OSC has several different file systems where you can create files and directories. The characteristics of those systems and the policies associated with them determine their suitability for any particular purpose. This section describes the characteristics and policies that you should take into consideration in selecting a file system to use.
The various file systems are described in subsequent sections.
Most of our file systems are shared. Directories and files on the shared file systems are accessible from all OSC HPC systems. By contrast, local storage is visible only on the node it is located on. Each compute node has a local disk with scratch file space.
Some of our storage environments are intended for long-term storage; files are never deleted by the system or OSC staff. Some are intended as scratch space, with files deleted as soon as the associated job exits. Others fall somewhere in between, with expected data lifetimes of a few months to a couple of years.
Some of the file systems are backed up to tape; some are considered temporary storage and are not backed up. Backup schedules differ for different systems.
In no case do we make an absolute guarantee about our ability to recover data. Please read the official OSC data management policies for details. That said, we have never lost backed-up data and have rarely had an accidental loss of non-backed-up data.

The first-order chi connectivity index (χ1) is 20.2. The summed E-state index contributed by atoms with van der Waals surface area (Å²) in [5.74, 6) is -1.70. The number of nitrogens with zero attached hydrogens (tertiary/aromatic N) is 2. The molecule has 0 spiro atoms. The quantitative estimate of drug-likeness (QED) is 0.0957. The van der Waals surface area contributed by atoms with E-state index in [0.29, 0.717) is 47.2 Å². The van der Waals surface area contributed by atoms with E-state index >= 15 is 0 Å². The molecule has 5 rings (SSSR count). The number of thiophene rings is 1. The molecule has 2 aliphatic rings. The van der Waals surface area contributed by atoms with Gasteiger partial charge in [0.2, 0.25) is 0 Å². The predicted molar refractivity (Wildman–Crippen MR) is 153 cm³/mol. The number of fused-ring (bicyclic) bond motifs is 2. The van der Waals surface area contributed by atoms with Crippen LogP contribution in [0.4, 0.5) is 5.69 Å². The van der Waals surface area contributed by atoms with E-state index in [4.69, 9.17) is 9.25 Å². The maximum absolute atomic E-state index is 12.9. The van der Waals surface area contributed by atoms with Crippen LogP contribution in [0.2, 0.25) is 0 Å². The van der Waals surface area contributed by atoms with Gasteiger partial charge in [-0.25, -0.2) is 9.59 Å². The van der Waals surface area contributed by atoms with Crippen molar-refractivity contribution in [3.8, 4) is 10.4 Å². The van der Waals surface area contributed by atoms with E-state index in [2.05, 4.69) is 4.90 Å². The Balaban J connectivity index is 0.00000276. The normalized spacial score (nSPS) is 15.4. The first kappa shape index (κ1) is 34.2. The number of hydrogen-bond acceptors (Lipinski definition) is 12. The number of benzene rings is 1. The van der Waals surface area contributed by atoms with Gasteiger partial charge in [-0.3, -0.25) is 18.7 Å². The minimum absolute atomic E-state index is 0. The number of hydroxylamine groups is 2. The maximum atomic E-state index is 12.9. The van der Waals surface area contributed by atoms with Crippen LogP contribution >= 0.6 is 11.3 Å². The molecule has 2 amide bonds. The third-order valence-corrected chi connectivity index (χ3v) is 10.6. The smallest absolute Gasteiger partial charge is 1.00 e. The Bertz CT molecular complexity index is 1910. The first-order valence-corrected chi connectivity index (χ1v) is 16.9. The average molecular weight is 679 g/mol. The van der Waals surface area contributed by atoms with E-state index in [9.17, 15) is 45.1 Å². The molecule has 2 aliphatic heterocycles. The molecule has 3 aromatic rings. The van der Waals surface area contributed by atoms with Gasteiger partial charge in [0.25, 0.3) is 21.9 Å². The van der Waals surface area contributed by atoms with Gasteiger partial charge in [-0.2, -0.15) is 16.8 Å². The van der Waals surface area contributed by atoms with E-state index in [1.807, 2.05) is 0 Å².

The permanent (backed-up) file systems all have quotas limiting the amount of file space and the number of files that each user or group can use. Your usage and quota information are displayed every time you log in to one of our HPC systems. You can also check them using the quota command. We encourage you to pay attention to these numbers because your file operations, and probably your compute jobs, will fail if you exceed them.
Scratch space on local disks doesn’t have a quota, but it is limited in size. If you have extremely large files, you will have to pay attention to the amount of local file space available on different compute nodes.
File systems have different performance characteristics including read/write speeds and behavior under heavy load. Performance matters a lot if you have I/O-intensive jobs. Choosing the right file system can have a significant impact on the speed and efficiency of your computations. You should never do heavy I/O in your home or project directories, for example.